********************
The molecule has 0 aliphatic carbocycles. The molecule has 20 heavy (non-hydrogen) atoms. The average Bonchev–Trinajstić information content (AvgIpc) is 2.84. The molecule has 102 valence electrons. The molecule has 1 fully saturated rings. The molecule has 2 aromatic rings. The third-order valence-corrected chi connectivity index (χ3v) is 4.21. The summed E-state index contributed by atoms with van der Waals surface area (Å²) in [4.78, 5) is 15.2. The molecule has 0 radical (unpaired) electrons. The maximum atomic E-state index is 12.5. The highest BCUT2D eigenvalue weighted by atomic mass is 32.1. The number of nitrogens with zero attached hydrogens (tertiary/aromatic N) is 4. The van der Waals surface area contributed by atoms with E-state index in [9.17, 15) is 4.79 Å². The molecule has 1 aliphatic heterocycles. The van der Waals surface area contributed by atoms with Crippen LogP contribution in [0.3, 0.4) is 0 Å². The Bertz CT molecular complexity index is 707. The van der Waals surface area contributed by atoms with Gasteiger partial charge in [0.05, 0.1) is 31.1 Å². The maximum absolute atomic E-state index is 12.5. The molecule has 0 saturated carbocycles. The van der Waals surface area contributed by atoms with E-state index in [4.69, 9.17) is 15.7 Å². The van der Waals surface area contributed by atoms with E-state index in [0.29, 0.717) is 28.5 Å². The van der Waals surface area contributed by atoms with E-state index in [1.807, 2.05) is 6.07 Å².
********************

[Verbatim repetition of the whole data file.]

The molecule has 0 aliphatic carbocycles. The molecule has 20 heavy (non-hydrogen) atoms. The average Bonchev–Trinajstić information content (AvgIpc) is 2.84. The molecule has 102 valence electrons. The molecule has 1 fully saturated rings. The molecule has 2 aromatic rings. The third-order valence-corrected chi connectivity index (χ3v) is 4.21. The summed E-state index contributed by atoms with van der Waals surface area (Å²) in [4.78, 5) is 15.2. The molecule has 0 radical (unpaired) electrons. The maximum atomic E-state index is 12.5. The highest BCUT2D eigenvalue weighted by atomic mass is 32.1. The number of nitrogens with zero attached hydrogens (tertiary/aromatic N) is 4. The van der Waals surface area contributed by atoms with E-state index in [9.17, 15) is 4.79 Å². The molecule has 1 aliphatic heterocycles. The van der Waals surface area contributed by atoms with Crippen LogP contribution in [0.3, 0.4) is 0 Å². The Bertz CT molecular complexity index is 707. The van der Waals surface area contributed by atoms with Gasteiger partial charge in [0.05, 0.1) is 31.1 Å². The maximum absolute atomic E-state index is 12.5. The molecule has 0 saturated carbocycles. The van der Waals surface area contributed by atoms with E-state index in [4.69, 9.17) is 15.7 Å². The van der Waals surface area contributed by atoms with E-state index in [0.29, 0.717) is 28.5 Å². The van der Waals surface area contributed by atoms with E-state index in [1.807, 2.05) is 6.07 Å².